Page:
In celebration of National Inventors Day on Monday, we’re looking at three inventors whose important contributions to electricity and electric vehicles laid the foundation for today’s EVs.

Gaston Planté

Without Gaston Planté, it’s safe to say that we would not have many of the electronics that we use today. Planté was a French physicist who invented the lead acid rechargeable battery in 1859. Using two electrodes and a sulfuric acid electrolyte, he created a battery cell with a reversible current. Not only that, but his battery doubled the previous battery’s power from 1.1V to 2V. Later, Planté’s battery was improved by Camille Faure, who further increased Planté’s battery storage.

Gustave Trouvé Illustration Gustave Trouvé's velocipede as found in Alexis Clerc's Physique et chimie populaires

There are multiple men who can claim the title of the Inventor of the Electric Vehicle, but Gustave Trouvé might be the first to invent a practical EV. In 1881, he combined a Siemens motor, Starnley tricycle, and a Faure rechargeable battery to create his “velocipede” vehicle which could travel 12 km/hr. While 12 km/hr doesn’t sound like much, it was described as the “speed of a good carriage”  by Henri de Parville in a newspaper describing a demonstration on the Rue Valois. Later that year, Trouvé put his battery motor on a boat and displayed it at the International Exposition of Electricity in Paris, where the International Congress of Electricians defined four standard electrical units: the ohm, ampere, coulomb, and farad.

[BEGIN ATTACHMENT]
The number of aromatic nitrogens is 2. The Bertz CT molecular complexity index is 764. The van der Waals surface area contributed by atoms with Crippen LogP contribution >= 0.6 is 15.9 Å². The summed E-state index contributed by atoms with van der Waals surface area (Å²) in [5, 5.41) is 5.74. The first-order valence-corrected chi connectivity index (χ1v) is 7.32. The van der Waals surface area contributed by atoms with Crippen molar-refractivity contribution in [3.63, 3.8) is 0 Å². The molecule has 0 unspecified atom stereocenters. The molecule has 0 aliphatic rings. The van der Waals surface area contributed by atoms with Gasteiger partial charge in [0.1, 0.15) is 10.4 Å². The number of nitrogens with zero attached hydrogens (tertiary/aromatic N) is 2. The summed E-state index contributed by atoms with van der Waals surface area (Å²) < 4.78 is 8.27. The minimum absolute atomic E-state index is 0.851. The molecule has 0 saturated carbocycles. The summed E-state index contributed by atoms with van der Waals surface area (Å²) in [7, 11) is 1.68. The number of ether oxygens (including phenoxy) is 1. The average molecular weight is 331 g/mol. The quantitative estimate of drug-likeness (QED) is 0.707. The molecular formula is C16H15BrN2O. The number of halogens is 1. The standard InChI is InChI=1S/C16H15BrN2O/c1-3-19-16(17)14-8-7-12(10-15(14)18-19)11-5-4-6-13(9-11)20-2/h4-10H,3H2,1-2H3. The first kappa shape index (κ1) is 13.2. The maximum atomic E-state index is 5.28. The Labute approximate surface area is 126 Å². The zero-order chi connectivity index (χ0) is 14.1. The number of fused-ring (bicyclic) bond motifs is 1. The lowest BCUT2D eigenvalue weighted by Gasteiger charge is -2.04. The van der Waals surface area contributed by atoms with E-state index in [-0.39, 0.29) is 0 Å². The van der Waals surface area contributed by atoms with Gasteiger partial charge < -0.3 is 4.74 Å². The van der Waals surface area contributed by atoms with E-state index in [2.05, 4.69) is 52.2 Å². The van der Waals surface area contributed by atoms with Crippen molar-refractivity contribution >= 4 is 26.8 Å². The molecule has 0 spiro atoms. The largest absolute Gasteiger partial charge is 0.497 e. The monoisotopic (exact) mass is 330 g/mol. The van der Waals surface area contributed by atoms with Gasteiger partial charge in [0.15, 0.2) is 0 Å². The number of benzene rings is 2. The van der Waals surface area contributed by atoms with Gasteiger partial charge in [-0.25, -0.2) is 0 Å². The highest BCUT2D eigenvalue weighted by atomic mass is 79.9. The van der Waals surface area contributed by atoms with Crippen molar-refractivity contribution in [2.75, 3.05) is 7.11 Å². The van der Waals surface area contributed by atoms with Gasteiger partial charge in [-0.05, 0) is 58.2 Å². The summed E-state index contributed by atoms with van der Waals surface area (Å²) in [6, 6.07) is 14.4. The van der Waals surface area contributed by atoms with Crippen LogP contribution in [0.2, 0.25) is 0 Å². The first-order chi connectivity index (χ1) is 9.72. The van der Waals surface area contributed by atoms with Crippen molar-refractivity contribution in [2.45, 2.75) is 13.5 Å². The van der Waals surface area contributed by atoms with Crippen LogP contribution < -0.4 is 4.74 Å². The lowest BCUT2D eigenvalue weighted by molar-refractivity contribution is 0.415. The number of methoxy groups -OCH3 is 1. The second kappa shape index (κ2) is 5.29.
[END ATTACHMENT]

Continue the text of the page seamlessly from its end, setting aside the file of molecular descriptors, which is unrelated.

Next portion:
Thomas Parker

Trouvé may have given us the electric tricycle, but Thomas Parker gave us the electric car in 1884. Using his own high capacity rechargeable battery, Parker created the first electric car that could be mass produced. It carried three riders and later had revolutionary features like hydraulic brakes and four wheel steering. Electric cars quickly became popular for their ease of use and cleanliness – two traits that we see in the most popular models today.

The history of battery electric vehicles is long and remarkable. We’re amazed by the electrical engineers who invented battery storage and and found new, clean ways to transport people across long distances. We can’t wait to see the next big innovations in electric cars!